'Halloween Every Day': Judge Scolds Military Impersonator - NBC Connecticut
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'Halloween Every Day': Judge Scolds Military Impersonator

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    Wake City-County Bureau of Identification via AP
    This undated file photo provided by the Wake City-County Bureau of Identification shows Christian Desgroux, who's accused of pretending to be a U.S. Army general when he landed a chartered helicopter at a technology company in North Carolina in November 2017. A sentencing hearing was scheduled Tuesday, July 31, 2018, for Desgroux. He pleaded guilty in June to the charge that carries a maximum sentence of three years.

    A judge demanded to know Tuesday why a North Carolina man repeatedly used an Army general's uniform to fool others, asking if "it was like Halloween every day," as he sentenced him to six months' imprisonment for an impersonation that ended with an alarming helicopter ride.

    Christian Desgroux, 58, also received a year of supervised release for wearing a three-star general's battle dress uniform when he unexpectedly landed in a chartered helicopter at a technology company late last year. While authorities say he was trying to impress a female employee, the case was so serious that federal terrorism investigators launched a probe.

    That November landing at SAS Institute wasn't the only time Desgroux pretended to be a general despite never serving in the U.S. military, prosecutor Barbara Kocher said Tuesday. She told the judge that Desgroux had convinced a now-estranged wife that he was going on fake deployments and had worn a military uniform while getting kicked out of strip clubs.

    "He liked the sense of importance he gained by masquerading as a general," Kocher said, adding that Desgroux "has used this persona for years."

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    Federal sentencing guidelines called for no more than six months' imprisonment, U.S. District Judge Terrence Boyle made clear how serious it is to impersonate a military officer.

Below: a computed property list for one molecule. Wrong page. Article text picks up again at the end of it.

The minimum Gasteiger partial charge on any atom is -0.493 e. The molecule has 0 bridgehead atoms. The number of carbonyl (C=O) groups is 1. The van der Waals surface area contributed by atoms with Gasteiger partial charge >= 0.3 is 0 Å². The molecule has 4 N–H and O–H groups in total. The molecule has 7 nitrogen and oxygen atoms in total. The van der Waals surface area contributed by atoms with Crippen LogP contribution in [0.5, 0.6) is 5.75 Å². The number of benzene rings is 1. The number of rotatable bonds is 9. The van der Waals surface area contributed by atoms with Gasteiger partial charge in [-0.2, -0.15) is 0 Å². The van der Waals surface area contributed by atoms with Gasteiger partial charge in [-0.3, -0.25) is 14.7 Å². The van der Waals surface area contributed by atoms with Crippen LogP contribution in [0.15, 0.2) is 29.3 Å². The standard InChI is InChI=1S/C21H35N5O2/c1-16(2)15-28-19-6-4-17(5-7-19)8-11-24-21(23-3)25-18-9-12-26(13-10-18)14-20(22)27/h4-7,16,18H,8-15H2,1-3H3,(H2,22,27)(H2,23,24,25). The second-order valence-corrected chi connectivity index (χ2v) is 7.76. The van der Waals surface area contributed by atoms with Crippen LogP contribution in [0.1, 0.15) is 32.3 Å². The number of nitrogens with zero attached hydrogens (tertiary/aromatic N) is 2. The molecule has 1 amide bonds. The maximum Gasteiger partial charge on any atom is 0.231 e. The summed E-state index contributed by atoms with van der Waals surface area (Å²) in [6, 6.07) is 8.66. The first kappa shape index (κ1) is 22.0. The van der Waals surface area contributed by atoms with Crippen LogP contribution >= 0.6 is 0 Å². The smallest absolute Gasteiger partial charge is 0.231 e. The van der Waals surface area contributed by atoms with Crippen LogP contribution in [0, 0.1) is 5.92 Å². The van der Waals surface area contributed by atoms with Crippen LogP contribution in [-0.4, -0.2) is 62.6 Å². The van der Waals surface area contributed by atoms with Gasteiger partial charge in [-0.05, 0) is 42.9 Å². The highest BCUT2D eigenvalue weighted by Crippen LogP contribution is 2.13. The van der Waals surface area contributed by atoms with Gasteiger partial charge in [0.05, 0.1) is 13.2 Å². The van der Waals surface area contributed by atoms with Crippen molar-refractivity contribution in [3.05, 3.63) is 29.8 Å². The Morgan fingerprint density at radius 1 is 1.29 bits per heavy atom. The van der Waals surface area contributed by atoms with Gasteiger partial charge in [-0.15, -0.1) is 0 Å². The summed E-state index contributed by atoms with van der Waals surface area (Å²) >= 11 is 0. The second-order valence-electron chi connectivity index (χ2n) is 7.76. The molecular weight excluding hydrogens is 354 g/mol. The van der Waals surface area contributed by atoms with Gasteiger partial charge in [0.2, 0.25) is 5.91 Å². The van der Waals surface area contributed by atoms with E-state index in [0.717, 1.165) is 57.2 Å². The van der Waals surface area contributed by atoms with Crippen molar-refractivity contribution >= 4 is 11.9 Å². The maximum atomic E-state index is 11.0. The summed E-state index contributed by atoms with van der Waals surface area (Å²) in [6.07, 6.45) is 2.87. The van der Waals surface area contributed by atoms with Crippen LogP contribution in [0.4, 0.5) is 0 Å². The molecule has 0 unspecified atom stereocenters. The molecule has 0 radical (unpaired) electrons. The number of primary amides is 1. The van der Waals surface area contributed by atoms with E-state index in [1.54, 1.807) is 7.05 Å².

"You can be a danger to people," Boyle said. "What made you think you could act like a general?"

    Wearing an orange jumpsuit, Desgroux apologized, saying he hadn't realized what he was doing was illegal.

    "So it was like Halloween every day of the week?" Boyle asked. "Why not wear a top hat and a tuxedo?"

    The defendant then meekly added, "It was a mental issue, sir." He said he bought the uniform from a surplus store.

    Desgroux had previously been ruled competent to proceed with the case, a finding his attorney didn't contest. Federal prison officials oversaw a mental health exam that showed he had a personality disorder with narcissistic traits as well as alcoholism, Kocher said, but his offense wasn't the result of psychosis.

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    Boyle said he would credit Desgroux for the more than five months he's been jailed since his arrest. He also ordered him to stay away from alcohol and undergo mental health treatment.

    Defense attorney Andrew McCoppin told the judge that prior to the November arrest, his client had previous inpatient psychiatric treatment.

    "There definitely is a mental health component to all this that he's going to need to continue to work on," said McCoppin, who declined a reporter's request for further comment.

    Desgroux had pleaded guilty in June to a single count of impersonating a military officer when he convinced a charter helicopter pilot to land at the company's sprawling headquarters in Cary.

    When Desgroux landed at the SAS corporate campus on Nov. 6, he was approached by security officers.Homeland Security Special Agent Tony Bell has previously testified that Desgroux saluted the security officers and that some saluted him back. Still, the suspicious guards called local authorities who got federal agents involved.

    Federal agents have said he hoped to impress the woman with the nearly $3,000 chartered flight and claims he was on a mission authorized by President Donald Trump himself. The woman, however, was married and not romantically interested. She was expecting him to arrive by car, but instead they went on a 30-minute helicopter ride around Raleigh, authorities said.

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    She and the pilot appear to have been swept up in Desgroux's strange behavior and were not charged.

    Desgroux, a native of Chile who worked out of his North Carolina home as a mechanic, has lived in the Raleigh area for several decades and became a U.S. citizen in 2016.